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Santa Fe Animal Shelter Responds with Compassion and Hope For a Lower Homeless Population

By Kelly Church

For the Santa Fe Animal Shelter, finding taking care of animals and placing them in proper homes is priority. The nonprofit organization took in more than 5,000 animals in need in 2015 alone. They spayed or neutered more than 8,000 animals. According to Public Information Officer Ben Swan, this process is key to keeping the homeless animal population low. With multiple programs and their dedication to adopting into the right family, the Santa Fe Animal Shelter is out to aide the community and its homeless animals.

"The most important thing society. our community, can do is to make sure that all animals are spayed or neutered," Swan says. "Animal overpopulation is the number one cause of animal abuse and neglect. If there are fewer homeless animals, it stands to reason that there will be fewer problems. But along with the need to reduce unwanted animals, is to make sure all animals are happy and healthy."

Swan says the animal shelter's mission is to support the animals, save lives and spread compassion by finding loving homes for every animal. In the long term, the shelter's goal is to reduce animal suffering through spay and neuter programs, ensuring that animals are in safe and healthy homes and stay that way. The shelter offers spay and neuter services through free and low-cost clinics in the area, free behavior help for animals that need some extra support, a pet food bank and a sliding fee scale for veterinary services.

The organization also adapts their programs to fit the needs of the dogs in the shelter. The shelter quickly created Afuera Program to respond to the influx of animals that don't thrive in indoor environments. The animals in this program live in safe outdoor environments and work closely with the behavioral staff until permanent homes are found.

To help serve the greater community in addition to the animal population, programs like Community Pet Outreach were established. This program allows staff members to go door-to-door in more run down areas and offer animal services. Staff and volunteers will repair fences, offer spay and neuter services and help with stray cats. Twice each year, free vaccination clinics are held in these areas.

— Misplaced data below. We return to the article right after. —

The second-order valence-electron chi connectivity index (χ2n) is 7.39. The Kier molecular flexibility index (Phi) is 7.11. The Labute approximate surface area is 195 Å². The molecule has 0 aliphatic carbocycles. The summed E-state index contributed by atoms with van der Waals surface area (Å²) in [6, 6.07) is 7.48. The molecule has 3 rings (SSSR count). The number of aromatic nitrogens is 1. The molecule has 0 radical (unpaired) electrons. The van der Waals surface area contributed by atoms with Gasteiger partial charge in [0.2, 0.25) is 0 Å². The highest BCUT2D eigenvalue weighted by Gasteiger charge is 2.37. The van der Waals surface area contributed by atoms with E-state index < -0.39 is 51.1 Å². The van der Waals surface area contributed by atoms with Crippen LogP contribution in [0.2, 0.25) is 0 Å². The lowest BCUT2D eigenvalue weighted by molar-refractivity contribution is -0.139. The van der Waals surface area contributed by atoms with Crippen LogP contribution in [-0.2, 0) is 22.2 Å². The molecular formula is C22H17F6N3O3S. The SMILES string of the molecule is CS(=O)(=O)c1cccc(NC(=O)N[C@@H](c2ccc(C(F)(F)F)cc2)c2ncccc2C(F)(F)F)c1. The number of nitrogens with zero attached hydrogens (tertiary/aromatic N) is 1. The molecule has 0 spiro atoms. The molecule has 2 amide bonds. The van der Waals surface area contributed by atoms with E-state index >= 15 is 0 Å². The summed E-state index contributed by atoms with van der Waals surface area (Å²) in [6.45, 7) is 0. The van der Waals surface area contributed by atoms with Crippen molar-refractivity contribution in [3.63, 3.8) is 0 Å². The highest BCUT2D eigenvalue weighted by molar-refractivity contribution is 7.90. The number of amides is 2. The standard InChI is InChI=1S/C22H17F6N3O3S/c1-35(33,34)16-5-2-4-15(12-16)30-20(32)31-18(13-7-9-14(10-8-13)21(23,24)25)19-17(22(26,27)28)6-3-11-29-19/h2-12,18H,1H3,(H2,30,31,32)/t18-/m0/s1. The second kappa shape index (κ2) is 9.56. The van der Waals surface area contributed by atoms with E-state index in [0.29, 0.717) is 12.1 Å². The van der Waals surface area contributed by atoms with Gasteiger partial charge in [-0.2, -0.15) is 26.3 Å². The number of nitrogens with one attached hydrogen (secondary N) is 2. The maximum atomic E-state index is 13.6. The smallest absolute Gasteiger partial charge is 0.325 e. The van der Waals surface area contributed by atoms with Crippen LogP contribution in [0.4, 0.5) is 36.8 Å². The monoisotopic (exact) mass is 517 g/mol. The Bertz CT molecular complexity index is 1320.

"As a nonprofit that receives no public funding, all of this takes the support of our community," Swan says.

Of course, the Santa Fe Animal Shelter is an adoption facility as well. Swan says the shelter staff believes it is hugely important to help each person realize appropriate expectations for their future pet and what is right for each unique family.

The shelter's 50 First Dates program follows the same idea for pet adoption as dating: you don't marry someone on the first date, so you may not be ready to adopt on day one either. The shelter allows pets to go on a house visit for a few days or a week to get to know the pet and see how they interact with the members of a family. This program has two beneficial pieces: it allows the families to report back to the shelter with important information about each animal, and it allows the families to have confidence in their decision. Swan says there is a 95% success rate with this program.

"At the shelter, we believe that companion animals are family; that means animals are treated with respect and dignity through all stages of their lives," Swan says. "We encourage people to be part of what we like to call a cultural change on how people view animals. That means making a commitment to the health and well-being of companion animals through either supporting the work of animal-welfare groups like us, or volunteering to help homeless animals find new, loving homes."

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